As people increasingly favor environmentally friendly packaging, the demand for degradable materials is increasing. People are starting to find and develop some sustainable or eco-friendly environmentally friendly materials. Biodegradable plastics are one of the most environmentally friendly and promising green materials. Biodegradable bag supplier:
Under specified environmental conditions, after a period of time and including one or more steps, significant changes in the material's chemical structure result in loss of certain properties (such as integrity, molecular weight, structure, or mechanical strength) and / or plastic that has broken. Tests should be performed using standard test methods that reflect changes in performance, and their categories should be determined according to the degradation method and the life cycle. Degradable plastics are divided into biodegradable plastics, compostable plastics, photodegradable plastics, and thermal oxygen-degradable plastics according to their designed final degradation pathways.
Degradation in nature such as soil and / or sand, and / or specific conditions such as composting or anaerobic digestion or in aqueous culture medium, caused by the action of microorganisms such as bacteria, molds and seaweeds that are present in nature And finally completely degraded into carbon dioxide (CO2) or / and methane (CH4), water (H2O) and mineralized inorganic salts of the elements it contains and new biomass plastics. Also known as biodegradable plastic.
Biodegradable plastics classification: according to the composition of raw materials and manufacturing processes can be divided into the following three: natural polymers and their modified materials, microbial synthetic polymer materials and chemically synthesized polymer materials.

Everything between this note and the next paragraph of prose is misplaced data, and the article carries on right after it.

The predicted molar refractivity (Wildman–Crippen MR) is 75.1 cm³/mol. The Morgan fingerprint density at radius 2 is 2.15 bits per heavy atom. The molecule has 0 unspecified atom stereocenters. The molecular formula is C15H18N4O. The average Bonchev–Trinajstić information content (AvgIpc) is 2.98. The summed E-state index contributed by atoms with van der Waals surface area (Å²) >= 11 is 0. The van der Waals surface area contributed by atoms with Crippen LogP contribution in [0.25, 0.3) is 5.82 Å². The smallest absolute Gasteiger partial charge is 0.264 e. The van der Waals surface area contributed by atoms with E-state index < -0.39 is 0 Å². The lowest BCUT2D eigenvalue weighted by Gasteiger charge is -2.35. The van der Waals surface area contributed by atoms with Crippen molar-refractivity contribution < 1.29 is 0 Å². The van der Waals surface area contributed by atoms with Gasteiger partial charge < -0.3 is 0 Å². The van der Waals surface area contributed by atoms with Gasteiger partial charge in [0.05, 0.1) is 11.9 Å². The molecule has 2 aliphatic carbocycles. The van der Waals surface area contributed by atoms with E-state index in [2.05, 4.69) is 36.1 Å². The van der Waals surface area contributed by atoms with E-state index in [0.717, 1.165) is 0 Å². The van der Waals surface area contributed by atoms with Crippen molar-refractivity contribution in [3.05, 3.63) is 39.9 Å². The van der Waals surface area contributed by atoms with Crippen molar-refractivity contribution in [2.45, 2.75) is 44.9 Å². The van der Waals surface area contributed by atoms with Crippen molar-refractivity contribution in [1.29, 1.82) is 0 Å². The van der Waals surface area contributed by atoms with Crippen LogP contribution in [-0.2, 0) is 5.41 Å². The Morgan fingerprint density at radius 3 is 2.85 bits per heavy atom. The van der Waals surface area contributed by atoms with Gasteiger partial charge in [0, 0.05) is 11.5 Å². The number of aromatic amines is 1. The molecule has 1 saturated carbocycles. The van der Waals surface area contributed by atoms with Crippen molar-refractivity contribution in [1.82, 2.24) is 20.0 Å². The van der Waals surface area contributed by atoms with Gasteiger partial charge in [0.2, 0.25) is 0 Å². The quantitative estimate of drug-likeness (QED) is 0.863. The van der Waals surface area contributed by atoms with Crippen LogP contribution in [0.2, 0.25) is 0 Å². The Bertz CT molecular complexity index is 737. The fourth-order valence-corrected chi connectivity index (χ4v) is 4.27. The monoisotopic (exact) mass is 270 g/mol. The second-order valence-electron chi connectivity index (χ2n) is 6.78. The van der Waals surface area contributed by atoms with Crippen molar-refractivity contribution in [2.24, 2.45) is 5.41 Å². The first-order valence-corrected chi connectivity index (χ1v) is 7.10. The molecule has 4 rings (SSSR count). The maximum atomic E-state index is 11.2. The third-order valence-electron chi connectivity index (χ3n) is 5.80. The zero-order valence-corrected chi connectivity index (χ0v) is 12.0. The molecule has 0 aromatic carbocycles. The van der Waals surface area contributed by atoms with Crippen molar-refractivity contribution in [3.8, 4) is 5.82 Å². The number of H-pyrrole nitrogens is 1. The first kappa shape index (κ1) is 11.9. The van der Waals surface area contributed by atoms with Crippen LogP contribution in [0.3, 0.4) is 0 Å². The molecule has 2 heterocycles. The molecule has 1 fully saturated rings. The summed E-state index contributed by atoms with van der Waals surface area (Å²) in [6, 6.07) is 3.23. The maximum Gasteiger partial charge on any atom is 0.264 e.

The currently used biodegradable plastics are: poly-3-hydroxyalkanoate (PHA), polylactic acid (PLA), polyε-caprolactone (PCL), and polybutylene succinate (PBS).
Poly 3-hydroxyalkanoate (PHA):
Polyhydroxy fatty acid esters are aliphatic copolyesters of different structures synthesized by microorganisms through various carbon sources. The most common are poly 3-hydroxybutyrate (PHB), polyhydroxyvalerate (PHV), and copolymers of PHB and PHV (PHBV). PHB is a thermoplastic polyester widely found in nature, especially found in bacterial cells. Many physical and mechanical properties of PHB are close to those of polypropylene plastic, but it is biodegradable and biocompatible, and can be completely degraded into β-hydroxybutyric acid, carbon dioxide and water in the body. Materials made with this bioplastic can be used in drug release systems, implants, and some devices that harmlessly decompose in the human body after healing, but PHB is harder and more brittle than polypropylene. The copolymerization of PHB and PHV (PHBV) can improve the weak point of high crystallinity and brittleness of PHB, and improve its mechanical properties, heat resistance and water resistance. The PHB / PHV copolymer is already available under the trade name Biopol. Biopol is composed of a series of different materials. When the PHV content is up to 30% and the PHB / PHV is 89/11, the strength and toughness of the copolymer are the best. Such products can be used in food packaging, cosmetics, medicine , Health and agriculture industries.
Polyε-caprolactone (PCL) is a low-melting polymer obtained by ring-opening polymerization of ε-caprolactone, and its melting point is only 62 ° C. PCL degradability has been studied since 1976. PCL can be completely decomposed by microorganisms in both anaerobic and aerobic environments. Compared with PLA, PCL has better hydrophobicity but slower degradation rate; meanwhile, its synthesis process is simple and the cost is lower. PCL has excellent processing performance and can be made into films and other products with ordinary plastic processing equipment. At the same time, PCL and a variety of polymers have good compatibility, such as PE, PP, PVA, ABS, rubber, cellulose and starch, etc., through blending and copolymerization can obtain materials with excellent performance. Especially the blending or copolymerization with starch can keep its biodegradability and reduce the cost, so it has attracted much attention. PCL can be blended with starch to obtain degradable plastics with good water resistance. The price is similar to that of paper. Using in-situ polymerization, ε-caprolactone can be grafted with starch to obtain thermoplastic polymers with excellent properties.